PDT with self-illumination

Despite recent advances in the field of PSs, the efficient delivery of light energy to PSs is still a challenge because external light sources are limited in tissue permeability and cannot reach tumors deep within the body or behind organs. Even near-infrared light, generated by improved laser technology, cannot easily travel deeper than a few millimeters into a tissue or organ63. Most PSs absorb strongly at approximately 400 nm and weakly at 600−800 nm64, which causes a serious drop in the efficiency of ROS generation in vivo. Alternatively, two external light-independent methods, bioluminescence (BL) and chemiluminescence (CL), have been attractive because efficient energy transfer is possible through the induction of internal light near cancer tissues without the need for a high-intensity pulsed light source or expensive light-generating devices65. The external light-independent applications in PDT are summarized in Table 2.

Table 2 Representative studies on self-illuminating PDTs.

CL is the light emitted from a chemical reaction primarily between a peroxide (O−O)-containing molecule and an electron-rich group. The oxidation of luminol is a representative CL reaction; it occurs in an alkaline solution in the presence of hydrogen peroxide and oxidant catalysts, such as Fe2+, Cu2+, Co2+, periodate ions, or hydrogen peroxidase66. The oxidation product from luminol emits a strong blue CL at a maximum of 425 nm67, and is widely used in immunoassays with horseradish peroxidase (HRP)-conjugated antibodies68. Owing to their simplicity and the effectiveness of their light generation and 1O2 production, CL-generating systems have been developed for PDT. An initial report on CL-based PDT was published in 2012 by Wang’s group69. They used luminol and hydrogen peroxide as CL-generating molecules and cationic oligo(p-phenylene vinylene) as a PS. CL without external light irradiation activated PS, killing the cancer cells or pathogenic fungus (Candida albicans) surrounding the complex through ROS generation. A smart material based on CL was described, which used semiconducting polymer dots (Pdots) with an incorporated chemical PS, meta-tetra(hydroxyphenyl)-chlorin (m-THPC), which was conjugated with HRP (a CL catalyst) and folic acid (a tumor-targeting ligand)70. The CL induced by luminol/H2O2 on the surfaces of Pdots showed increased cytotoxicity in C6 glioma cells and MCF-7 breast cancer cells that overexpressed folate receptors on their cell membranes. In particular, Pdots have a large Stokes shift at excitation/emission ranging from 420 nm to 650 nm, leading to highly efficient ROS production via simultaneous CL resonance energy transfer (CRET, between luminol and Pdots) and FL resonance energy transfer (FRET, between Pdots and m-THPC). Similar to Pdots, organic nanoparticles (NPs) were synthesized by coupling electron donors and acceptors inside the NPs to increase FRET efficiency and ROS generation71. The mixed organic fluorogens gave rise to aggregation-induced emission in a confined area, thus providing bright FL and CL, as well as stable 1O2 generation. More recently, nanoconjugates consisting of luminol and a transducer (a self-degradable polymer or carbon dot) were reported to be implemented in PDT72,73. They also resulted in the successful inhibition of tumor growth with low background cytotoxicity. However, despite the advantages of CL, most studies rely on luminol, which is a high-energy molecule with potential biotoxicity to living systems. In addition, H2O2 and a catalyst must be added or present in the microenvironment for chemiexcited 1O2 production. When applied directly in clinical use, these nanoconjugates may cause another toxicity issue and require further optimization.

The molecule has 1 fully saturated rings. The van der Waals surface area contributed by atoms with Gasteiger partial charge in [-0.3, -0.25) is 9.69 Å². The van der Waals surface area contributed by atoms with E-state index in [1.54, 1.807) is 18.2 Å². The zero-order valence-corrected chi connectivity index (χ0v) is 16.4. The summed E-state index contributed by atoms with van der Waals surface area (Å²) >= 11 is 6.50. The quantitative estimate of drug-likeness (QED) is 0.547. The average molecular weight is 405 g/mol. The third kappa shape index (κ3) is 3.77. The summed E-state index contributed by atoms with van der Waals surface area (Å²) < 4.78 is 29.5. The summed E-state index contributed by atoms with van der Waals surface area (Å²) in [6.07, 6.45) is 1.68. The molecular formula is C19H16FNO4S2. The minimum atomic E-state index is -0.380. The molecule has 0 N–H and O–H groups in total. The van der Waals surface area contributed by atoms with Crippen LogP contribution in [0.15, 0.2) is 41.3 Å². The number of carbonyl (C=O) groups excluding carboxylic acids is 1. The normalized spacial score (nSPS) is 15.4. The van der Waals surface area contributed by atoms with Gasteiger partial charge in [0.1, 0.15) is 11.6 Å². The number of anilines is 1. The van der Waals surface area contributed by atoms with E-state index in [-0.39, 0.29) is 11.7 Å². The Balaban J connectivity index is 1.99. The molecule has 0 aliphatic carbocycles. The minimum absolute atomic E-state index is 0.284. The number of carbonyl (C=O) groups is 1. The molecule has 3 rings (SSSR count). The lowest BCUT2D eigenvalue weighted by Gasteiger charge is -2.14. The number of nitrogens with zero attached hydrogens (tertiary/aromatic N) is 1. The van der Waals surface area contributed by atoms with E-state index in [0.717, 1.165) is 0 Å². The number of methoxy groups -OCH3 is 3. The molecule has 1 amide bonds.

BL is a subset of CL, in which the light-generating chemical reaction occurs by a process naturally catalyzed by enzymes inside living organisms (e.g., luciferase-luciferin)74,75. Therefore, compared to CL, it is anticipated that the photon-emitting capability of BL is more compatible with biological systems. Similar to the advantages observed in proteinaceous PSs, luciferases, as BL-emitting enzymes, can be utilized in the form of either a genetically encoded reporter76 or an expressed pure protein77,78. Additionally, together with recent advances in detection technology, BL-based assays provide high sensitivity, with levels approaching 10–20 moles (equivalent to a few molecules per cell) and a large dynamic range (106 to 108 orders of magnitude). Although BL yields lower light intensities than FL or CL, it is important that a background signal is virtually absent due to the lack of inherent BL reactions in mammalian cells. Therefore, the advantages of BL make it possible to intrinsically regulate ROS production, enabling various PDT approaches. The usability of BL in PDT was initially examined by Theodossiou and coworkers in 200379. They used a genetically encoded firefly luciferase (Fluc) as an intracellular BL source. The coaddition of luciferin (a substrate for Fluc) and rose bengal (a photosensitizing natural dye) into Fluc-transfected cells significantly diminished cell viability due to intracellular ROS production via BL resonance energy transfer (BRET) between the BL compound and rose bengal. Lai’s group80 and Yun’s group81 demonstrated more advanced BL-based PDTs. The core principle was the conjugation of luciferase protein and semiconducting nanocrystals, quantum dots (QDs). This conjugate led to efficient energy transfer from a BL compound into QDs upon the addition of substrate. Consequently, these enzyme-fused QDs can sensitize various PSs at different wavelengths due to the size-tunable property of QDs. The authors reported that this method effectively suppressed tumor growth by BL, which was not affected by tissue depth. They also used brighter, more stable, and/or redshifted proteins, Renilla luciferase (Rluc) variants and their synthetic substrate coelenterazine. In addition to metallic NPs, it was reported that luciferase was able to be fused with polymeric NPs such as poly(lactic-co-glycolic acid)82 or naturally occurring protein NPs such as ferritin83 to increase protein stability and/or ROS production in cells, and their abilities to exert PDT were demonstrated in different types of cancer cells.